Cosmic Roots & Eldritch Shores, September 2019

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Cosmic Roots & Eldritch Shores, September 2019

A Ladder to the Moon” by Naoko Awa

Reviewed by Tara Grímravn

This month, Cosmic Roots & Eldritch Shores has chosen to feature a story by the late, award-winning Japanese author Naoko Awa, a fitting choice considering that Japan’s Moon Festival takes place this month. Although Awa passed away in 1993 at the age of 50, this is the first time “A Ladder to the Moon” has appeared in print. In it, we meet a young girl named Keiko and her rabbit, Mimi. Mimi had been a birthday gift from Keiko’s great-grandmother, who warned her of the power that the full moon has over bunnies. With the approach of the Moon Festival, Keiko becomes increasingly worried that Mimi might be stolen by the moon and takes every precaution she can think of to keep her beloved Mimi safe. One night, she wakes to find the rabbit missing and goes outside to search for her, only to see Mimi and others climbing a silver rope ladder to the moon. Keiko follows her bunny up the ladder and finds herself in another world.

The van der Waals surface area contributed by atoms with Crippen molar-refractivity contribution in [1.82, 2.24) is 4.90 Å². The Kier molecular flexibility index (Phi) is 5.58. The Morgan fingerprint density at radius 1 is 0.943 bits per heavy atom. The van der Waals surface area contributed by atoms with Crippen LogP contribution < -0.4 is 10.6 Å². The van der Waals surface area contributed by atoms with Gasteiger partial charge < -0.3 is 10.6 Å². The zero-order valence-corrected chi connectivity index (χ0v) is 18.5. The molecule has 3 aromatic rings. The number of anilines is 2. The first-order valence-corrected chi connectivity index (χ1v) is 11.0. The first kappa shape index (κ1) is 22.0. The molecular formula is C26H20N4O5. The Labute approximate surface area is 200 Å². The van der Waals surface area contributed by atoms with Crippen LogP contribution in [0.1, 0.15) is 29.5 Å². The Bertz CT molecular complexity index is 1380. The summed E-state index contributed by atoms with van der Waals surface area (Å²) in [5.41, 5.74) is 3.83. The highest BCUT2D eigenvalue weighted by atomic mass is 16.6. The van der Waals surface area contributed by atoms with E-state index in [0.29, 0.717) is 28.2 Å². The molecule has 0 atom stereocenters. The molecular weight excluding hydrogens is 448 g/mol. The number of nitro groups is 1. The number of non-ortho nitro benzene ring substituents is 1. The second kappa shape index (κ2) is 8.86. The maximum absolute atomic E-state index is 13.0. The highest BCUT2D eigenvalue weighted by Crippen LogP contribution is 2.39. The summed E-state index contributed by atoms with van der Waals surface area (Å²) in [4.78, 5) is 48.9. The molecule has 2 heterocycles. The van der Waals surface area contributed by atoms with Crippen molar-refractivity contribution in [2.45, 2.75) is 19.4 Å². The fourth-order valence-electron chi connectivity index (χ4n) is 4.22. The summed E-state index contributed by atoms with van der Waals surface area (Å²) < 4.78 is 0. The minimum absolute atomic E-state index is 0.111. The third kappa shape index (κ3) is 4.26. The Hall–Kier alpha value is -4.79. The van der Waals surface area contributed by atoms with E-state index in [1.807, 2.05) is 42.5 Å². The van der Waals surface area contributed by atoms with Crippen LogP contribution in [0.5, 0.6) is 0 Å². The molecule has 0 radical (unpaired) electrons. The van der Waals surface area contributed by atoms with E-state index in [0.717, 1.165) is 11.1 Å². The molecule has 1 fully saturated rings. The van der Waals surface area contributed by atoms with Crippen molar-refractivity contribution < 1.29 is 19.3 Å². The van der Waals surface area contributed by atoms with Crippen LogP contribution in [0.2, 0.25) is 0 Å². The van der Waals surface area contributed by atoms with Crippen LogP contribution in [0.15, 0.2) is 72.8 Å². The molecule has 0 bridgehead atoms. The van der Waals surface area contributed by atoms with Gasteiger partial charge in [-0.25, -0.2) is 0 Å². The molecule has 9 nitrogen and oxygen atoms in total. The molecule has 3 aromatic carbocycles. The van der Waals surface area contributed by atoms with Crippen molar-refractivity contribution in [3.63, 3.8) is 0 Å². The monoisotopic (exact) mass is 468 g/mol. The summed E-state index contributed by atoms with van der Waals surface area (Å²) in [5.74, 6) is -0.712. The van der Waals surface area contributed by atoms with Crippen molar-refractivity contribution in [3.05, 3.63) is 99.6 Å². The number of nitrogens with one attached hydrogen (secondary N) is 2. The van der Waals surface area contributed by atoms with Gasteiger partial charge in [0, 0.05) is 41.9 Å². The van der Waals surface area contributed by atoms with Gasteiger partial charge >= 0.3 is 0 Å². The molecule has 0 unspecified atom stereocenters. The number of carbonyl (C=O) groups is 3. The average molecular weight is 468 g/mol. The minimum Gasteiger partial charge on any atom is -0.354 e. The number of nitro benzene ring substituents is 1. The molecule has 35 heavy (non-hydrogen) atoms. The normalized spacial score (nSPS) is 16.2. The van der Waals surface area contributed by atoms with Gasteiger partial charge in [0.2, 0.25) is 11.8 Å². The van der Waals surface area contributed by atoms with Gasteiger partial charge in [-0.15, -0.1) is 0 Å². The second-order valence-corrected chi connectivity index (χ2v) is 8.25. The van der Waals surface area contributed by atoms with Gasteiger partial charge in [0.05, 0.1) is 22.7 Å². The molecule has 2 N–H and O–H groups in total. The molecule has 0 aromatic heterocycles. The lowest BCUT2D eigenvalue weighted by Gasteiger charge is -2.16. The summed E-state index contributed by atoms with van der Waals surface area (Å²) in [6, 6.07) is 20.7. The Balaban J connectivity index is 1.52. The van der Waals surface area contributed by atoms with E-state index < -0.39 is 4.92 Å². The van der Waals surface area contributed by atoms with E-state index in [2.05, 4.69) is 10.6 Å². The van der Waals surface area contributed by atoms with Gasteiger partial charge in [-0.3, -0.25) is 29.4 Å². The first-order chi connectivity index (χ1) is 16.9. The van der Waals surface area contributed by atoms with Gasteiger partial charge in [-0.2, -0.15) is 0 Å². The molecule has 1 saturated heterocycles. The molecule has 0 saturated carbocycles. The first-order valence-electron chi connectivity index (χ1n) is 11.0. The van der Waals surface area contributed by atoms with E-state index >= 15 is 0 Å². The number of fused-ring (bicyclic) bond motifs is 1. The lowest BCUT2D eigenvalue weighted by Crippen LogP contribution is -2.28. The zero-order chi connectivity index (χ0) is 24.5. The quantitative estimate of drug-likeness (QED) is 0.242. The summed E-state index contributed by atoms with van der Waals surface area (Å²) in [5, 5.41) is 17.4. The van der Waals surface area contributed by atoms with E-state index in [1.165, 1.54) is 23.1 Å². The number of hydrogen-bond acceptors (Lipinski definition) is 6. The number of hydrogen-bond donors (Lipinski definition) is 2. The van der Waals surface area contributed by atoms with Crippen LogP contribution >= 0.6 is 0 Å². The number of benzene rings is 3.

Folklore plays an important role in Japanese culture, and Awa’s well-known love of fairy tales shines through in this sweet little story. For those seeking entertainment, however, this may not be the right tale. “A Ladder to the Moon” is a charming, gentle read—one that may be too mild for readers expecting excitement or the usual villain/hero conflict. Keiko never experiences a genuine threat, nor does she confront a physical antagonist. She still goes on the hero’s journey but it doesn’t play out as one might anticipate. Awa’s intent seems to be focused on communicating a morality lesson more than anything else. In this case, the overarching moral is that spiritual beauty is more important than physical beauty, which is a common theme in Japanese folklore. It’s subtle and possibly easily overlooked by many readers, but it’s there in the contrast between Keiko and the hunter’s daughters. In addition to this, there are other lessons hidden throughout, some found in the symbolism of the rabbit and the moon. Unfortunately, that also means that there is the potential for a few readers to dismiss it straight away as too simplistic or shallow. To do so would be a mistake, however, as there’s much more to this story than is evident at first glance.